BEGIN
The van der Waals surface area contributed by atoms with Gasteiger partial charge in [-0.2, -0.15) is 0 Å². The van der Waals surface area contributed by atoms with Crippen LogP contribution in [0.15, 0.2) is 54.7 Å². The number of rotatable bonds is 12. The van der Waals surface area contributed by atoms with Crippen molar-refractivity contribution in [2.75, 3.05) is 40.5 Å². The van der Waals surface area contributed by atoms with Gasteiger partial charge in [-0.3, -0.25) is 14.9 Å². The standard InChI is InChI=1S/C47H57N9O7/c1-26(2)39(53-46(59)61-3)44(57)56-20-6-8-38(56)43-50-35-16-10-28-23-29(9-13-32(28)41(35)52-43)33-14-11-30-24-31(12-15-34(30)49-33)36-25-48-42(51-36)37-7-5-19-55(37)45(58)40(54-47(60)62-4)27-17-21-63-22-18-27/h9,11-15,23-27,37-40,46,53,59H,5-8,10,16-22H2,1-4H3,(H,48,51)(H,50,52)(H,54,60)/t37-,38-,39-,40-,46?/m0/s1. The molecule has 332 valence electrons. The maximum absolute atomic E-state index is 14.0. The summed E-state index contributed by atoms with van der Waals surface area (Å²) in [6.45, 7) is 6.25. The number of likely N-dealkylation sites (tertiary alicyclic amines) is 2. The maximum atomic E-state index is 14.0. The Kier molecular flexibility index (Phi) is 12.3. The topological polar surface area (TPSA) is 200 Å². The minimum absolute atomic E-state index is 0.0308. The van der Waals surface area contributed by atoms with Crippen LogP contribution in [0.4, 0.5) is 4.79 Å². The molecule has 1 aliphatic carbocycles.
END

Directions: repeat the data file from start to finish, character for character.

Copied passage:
The van der Waals surface area contributed by atoms with Gasteiger partial charge in [-0.2, -0.15) is 0 Å². The van der Waals surface area contributed by atoms with Crippen LogP contribution in [0.15, 0.2) is 54.7 Å². The number of rotatable bonds is 12. The van der Waals surface area contributed by atoms with Crippen molar-refractivity contribution in [2.75, 3.05) is 40.5 Å². The van der Waals surface area contributed by atoms with Gasteiger partial charge in [-0.3, -0.25) is 14.9 Å². The standard InChI is InChI=1S/C47H57N9O7/c1-26(2)39(53-46(59)61-3)44(57)56-20-6-8-38(56)43-50-35-16-10-28-23-29(9-13-32(28)41(35)52-43)33-14-11-30-24-31(12-15-34(30)49-33)36-25-48-42(51-36)37-7-5-19-55(37)45(58)40(54-47(60)62-4)27-17-21-63-22-18-27/h9,11-15,23-27,37-40,46,53,59H,5-8,10,16-22H2,1-4H3,(H,48,51)(H,50,52)(H,54,60)/t37-,38-,39-,40-,46?/m0/s1. The molecule has 332 valence electrons. The maximum absolute atomic E-state index is 14.0. The summed E-state index contributed by atoms with van der Waals surface area (Å²) in [6.45, 7) is 6.25. The number of likely N-dealkylation sites (tertiary alicyclic amines) is 2. The maximum atomic E-state index is 14.0. The Kier molecular flexibility index (Phi) is 12.3. The topological polar surface area (TPSA) is 200 Å². The minimum absolute atomic E-state index is 0.0308. The van der Waals surface area contributed by atoms with Crippen LogP contribution in [0.4, 0.5) is 4.79 Å². The molecule has 1 aliphatic carbocycles.